Ruptured aneurysm of the orbitofrontal artery associated with dural arteriovenous malformation in the anterior cranial fossa--case report.
A 27-year-old male presented with a rare association of a ruptured orbitofrontal artery aneurysm and a dural arteriovenous malformation (DAVM) fed by both ethmoidal arteries, manifestation as severe headache, nausea, and vomiting. Computed tomography revealed a hematoma within the right frontal lobe and diffuse subarachnoid hemorrhage. The aneurysm was clipped successfully and the hematoma was evacuated. After an uneventful postoperative course, the patient was referred for gamma knife radiosurgery to treat the DAVM. In this case, the DAVM was asymptomatic and pathogenetically unrelated to the aneurysm, which demanded urgent treatment. (+info)
Development of an animal model of autoimmune thyroid eye disease.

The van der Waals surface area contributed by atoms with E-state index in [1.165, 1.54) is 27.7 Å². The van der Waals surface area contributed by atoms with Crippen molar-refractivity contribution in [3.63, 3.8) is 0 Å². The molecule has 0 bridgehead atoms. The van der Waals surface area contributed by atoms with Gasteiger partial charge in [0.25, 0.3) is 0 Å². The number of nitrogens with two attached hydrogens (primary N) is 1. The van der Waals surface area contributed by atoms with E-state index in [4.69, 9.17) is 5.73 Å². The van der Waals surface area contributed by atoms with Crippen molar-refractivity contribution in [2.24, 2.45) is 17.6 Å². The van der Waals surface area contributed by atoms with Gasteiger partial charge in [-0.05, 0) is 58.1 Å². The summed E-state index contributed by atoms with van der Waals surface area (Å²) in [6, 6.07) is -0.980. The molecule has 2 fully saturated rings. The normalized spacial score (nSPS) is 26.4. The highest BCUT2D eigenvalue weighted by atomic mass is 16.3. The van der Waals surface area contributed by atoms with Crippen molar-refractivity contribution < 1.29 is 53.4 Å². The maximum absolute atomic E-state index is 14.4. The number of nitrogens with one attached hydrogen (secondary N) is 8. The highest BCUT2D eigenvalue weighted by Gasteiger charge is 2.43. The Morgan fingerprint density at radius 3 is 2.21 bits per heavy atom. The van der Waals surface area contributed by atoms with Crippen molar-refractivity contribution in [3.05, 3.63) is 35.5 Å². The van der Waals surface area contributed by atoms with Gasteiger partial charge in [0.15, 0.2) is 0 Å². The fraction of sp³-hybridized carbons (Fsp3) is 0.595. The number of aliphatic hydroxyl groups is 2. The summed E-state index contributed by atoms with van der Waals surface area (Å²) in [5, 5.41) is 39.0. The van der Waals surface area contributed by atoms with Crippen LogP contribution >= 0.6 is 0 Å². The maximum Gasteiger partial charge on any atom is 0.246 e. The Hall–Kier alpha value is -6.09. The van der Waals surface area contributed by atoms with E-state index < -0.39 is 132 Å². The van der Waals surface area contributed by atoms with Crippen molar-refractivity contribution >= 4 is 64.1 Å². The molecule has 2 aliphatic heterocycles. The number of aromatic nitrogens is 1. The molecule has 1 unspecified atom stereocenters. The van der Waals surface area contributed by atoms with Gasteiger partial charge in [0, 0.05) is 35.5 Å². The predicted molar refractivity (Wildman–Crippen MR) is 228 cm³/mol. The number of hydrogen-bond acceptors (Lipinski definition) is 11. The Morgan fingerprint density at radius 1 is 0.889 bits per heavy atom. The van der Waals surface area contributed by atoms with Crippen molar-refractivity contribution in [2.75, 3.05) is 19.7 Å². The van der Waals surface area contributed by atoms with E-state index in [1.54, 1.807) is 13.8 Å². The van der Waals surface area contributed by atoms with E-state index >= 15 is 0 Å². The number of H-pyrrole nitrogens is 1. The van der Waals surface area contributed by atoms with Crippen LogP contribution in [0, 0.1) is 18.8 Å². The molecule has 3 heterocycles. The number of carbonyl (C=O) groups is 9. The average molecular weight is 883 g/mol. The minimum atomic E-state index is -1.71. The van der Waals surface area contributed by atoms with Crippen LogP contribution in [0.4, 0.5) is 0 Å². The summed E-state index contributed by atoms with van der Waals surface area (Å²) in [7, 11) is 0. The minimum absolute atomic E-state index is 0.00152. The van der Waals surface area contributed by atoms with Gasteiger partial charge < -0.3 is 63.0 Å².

In previous studies we have transferred thyroiditis to naive BALB/c and NOD mice with human thyrotropin (TSH) receptor (TSHR)-primed splenocytes. Because the TSHR has been implicated in the pathogenesis of thyroid eye disease (TED) we have examined the orbits of recipients of TSHR-primed T cells, generated using a TSHR fusion protein or by genetic immunization. In the NOD mice, 25 of 26 animals treated with TSHR-primed T cells developed thyroiditis with considerable follicular destruction, numerous activated and CD8+ T cells, and immunoreactivity for IFN-gamma. Thyroxine levels were reduced. Thyroiditis was not induced in controls. None of the NOD animals developed any orbital pathology. Thirty-five BALB/c mice received TSHR-primed spleen cells. Thyroiditis was induced in 60-100% and comprised activated T cells, B cells, and immunoreactivity for IL-4 and IL-10. Autoantibodies to the receptor were induced, including TSH binding inhibiting Igs. A total of 17 of 25 BALB/c orbits displayed changes consisting of accumulation of adipose tissue, edema caused by periodic acid Schiff-positive material, dissociation of the muscle fibers, the presence of TSHR immunoreactivity, and infiltration by lymphocytes and mast cells. No orbital changes or thyroiditis were observed in control BALB/c mice. We have induced orbital pathology having many parallels with human TED, only in BALB/c mice, suggesting that a Th2 autoimmune response to the TSHR may be a prerequisite for the development of TED. (+info)